A Typical (?) Stutterer's Story
Kenneth O. St. Louis
Department of Speech Pathology and Audiology
905 Allen Hall, PO Box 6122
West Virginia University
Morgantown, WV 26506-6122
One of Several Contributions to
Various Paths to Long-Term Recovery From Stuttering
Seminar Presented at the 2nd World Congress on Fluency Disorders
San Francisco, California
Why tell my story? There is a new and growing area know as narrative psychology which explores ways in which individuals make sense of their world through stories. Significant positive or negative events (i.e., "nuclear episodes") mark turning points in one's life. Remembering and telling stories about these events captures the essence of a host of complex experiences and emotions. The story of my stuttering is unique, as are all the others you have heard, but it helps me come to grips with who I am. It may or may not be representative of your client's stories. Take what fits and leave the rest.
We all have significant memories and experiences from our youth that influence our adult life. Most of mine took place on a cattle and sheep ranch and a one-room country school in the Rocky Mountains of northwestern Colorado.
I have stuttered ever since I can remember. I had virtually no speech therapy until the summer between my junior and senior years of high school. It was during that summer program at the University of Wyoming that I decided to become a speech-language pathologist.
I underwent therapy at my undergraduate alma mater, Colorado State University, using a Van Riperian desensitization and voluntary control approach. After nearly two years my clinicians' supervisor, Bill Leith, instituted a "get tough" policy with me which produced a dramatic turning point in my therapy. For several months, I was able to be a stutterer or a near-normal speaker at will.
After completing my undergraduate work, I entered the Peace Corps in Turkey. During that two-year period, I returned to my old stuttering, but mainly in the Turkish language only. I never have resolved that "relapse."
After completing graduate work at the Universities of Michigan and Minnesota, I have worked continually as a faculty member in speech-language pathology, three years at the State University of New York at Plattsburgh and 21 years at West Virginia University. Throughout this period, I have treated, or supervised treatment, of child and adult stutterers continually. My training and experience in stuttering therapy is broad and eclectic, including: voluntary controls, fluency shaping, anxiety reduction, linguistic management and contingent management.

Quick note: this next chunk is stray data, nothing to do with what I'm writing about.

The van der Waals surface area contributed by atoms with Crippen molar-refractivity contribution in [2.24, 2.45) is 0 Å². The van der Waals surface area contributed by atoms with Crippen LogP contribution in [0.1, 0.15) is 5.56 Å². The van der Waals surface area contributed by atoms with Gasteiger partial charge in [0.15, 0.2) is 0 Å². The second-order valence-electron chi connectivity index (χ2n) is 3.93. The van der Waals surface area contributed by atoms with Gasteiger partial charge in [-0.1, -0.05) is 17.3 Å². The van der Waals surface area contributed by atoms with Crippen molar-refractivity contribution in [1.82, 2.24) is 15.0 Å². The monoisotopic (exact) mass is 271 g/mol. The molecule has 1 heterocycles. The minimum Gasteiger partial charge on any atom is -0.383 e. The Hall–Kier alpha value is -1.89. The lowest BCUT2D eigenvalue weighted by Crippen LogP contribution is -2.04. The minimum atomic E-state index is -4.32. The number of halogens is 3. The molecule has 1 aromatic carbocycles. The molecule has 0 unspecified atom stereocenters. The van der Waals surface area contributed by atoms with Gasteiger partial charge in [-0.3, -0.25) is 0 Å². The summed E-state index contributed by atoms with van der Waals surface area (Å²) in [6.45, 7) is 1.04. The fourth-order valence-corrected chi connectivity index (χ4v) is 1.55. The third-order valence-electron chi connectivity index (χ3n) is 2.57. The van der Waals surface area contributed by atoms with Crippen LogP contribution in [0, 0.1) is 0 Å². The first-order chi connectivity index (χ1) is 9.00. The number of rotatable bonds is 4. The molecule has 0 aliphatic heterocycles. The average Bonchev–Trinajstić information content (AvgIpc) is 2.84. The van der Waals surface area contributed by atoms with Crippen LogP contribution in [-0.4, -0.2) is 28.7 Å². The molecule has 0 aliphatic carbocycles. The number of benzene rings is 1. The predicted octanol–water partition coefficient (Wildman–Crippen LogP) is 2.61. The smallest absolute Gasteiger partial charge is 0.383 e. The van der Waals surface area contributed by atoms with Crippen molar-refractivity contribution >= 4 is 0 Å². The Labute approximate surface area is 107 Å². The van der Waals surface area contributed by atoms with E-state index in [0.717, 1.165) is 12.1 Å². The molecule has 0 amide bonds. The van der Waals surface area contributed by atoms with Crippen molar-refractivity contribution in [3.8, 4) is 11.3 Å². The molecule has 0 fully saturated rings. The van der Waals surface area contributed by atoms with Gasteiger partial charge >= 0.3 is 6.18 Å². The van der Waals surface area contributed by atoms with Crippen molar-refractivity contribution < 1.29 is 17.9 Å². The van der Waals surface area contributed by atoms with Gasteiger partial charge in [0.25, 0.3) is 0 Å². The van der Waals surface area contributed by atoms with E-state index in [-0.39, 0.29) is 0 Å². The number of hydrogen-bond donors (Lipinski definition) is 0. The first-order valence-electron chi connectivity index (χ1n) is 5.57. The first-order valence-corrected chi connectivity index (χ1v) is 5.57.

Following are some of the principles that guide my thinking a approach to treating stuttering;
- Little or no stuttering as a result of therapy is more likely to be acceptable to clients and to the public than considerable residual stuttering.
- Preschool stuttering children can often be "cured."
- Adult clients should be presented options and should decide themselves just how fluent they want to be.
- Motivation is best viewed in terms of effort or cost for the client at any given point in his or her life versus the benefits expected or already achieved.
- There are some stutterers that we probably cannot treat.
- Natural speech with a little stuttering is a lot easier for the client and clinician to take than mechanical-sounding speech with no stuttering.
- I use what works.
- I typically opt for the most direct way to get the client to experience fluency.
- Clients must use their therapy techniques to "try to talk in a new way" and not to "try not to stutter."
- Clients who are successful in therapy from "speak more fluently" and "stutter more fluently" approaches typically end up doing the same things.
- Clients respond positively to straight talk and honesty.
- Clients also respond well to humor.
- Emotions often do play a significant role in stuttering and, if so, need to be addressed in therapy.
- Successful adults who stutter:
- Have made conscious decisions to assume responsibility for their own progress
- Have confidence in their therapy skills.
- Have sufficient control over thoughts and feelings in order to modify their speech when necessary.
- Excellent clinicians for stutterers do not have to be stutterers themselves.
- There will always be more to learn.
added with permission August 23, 1997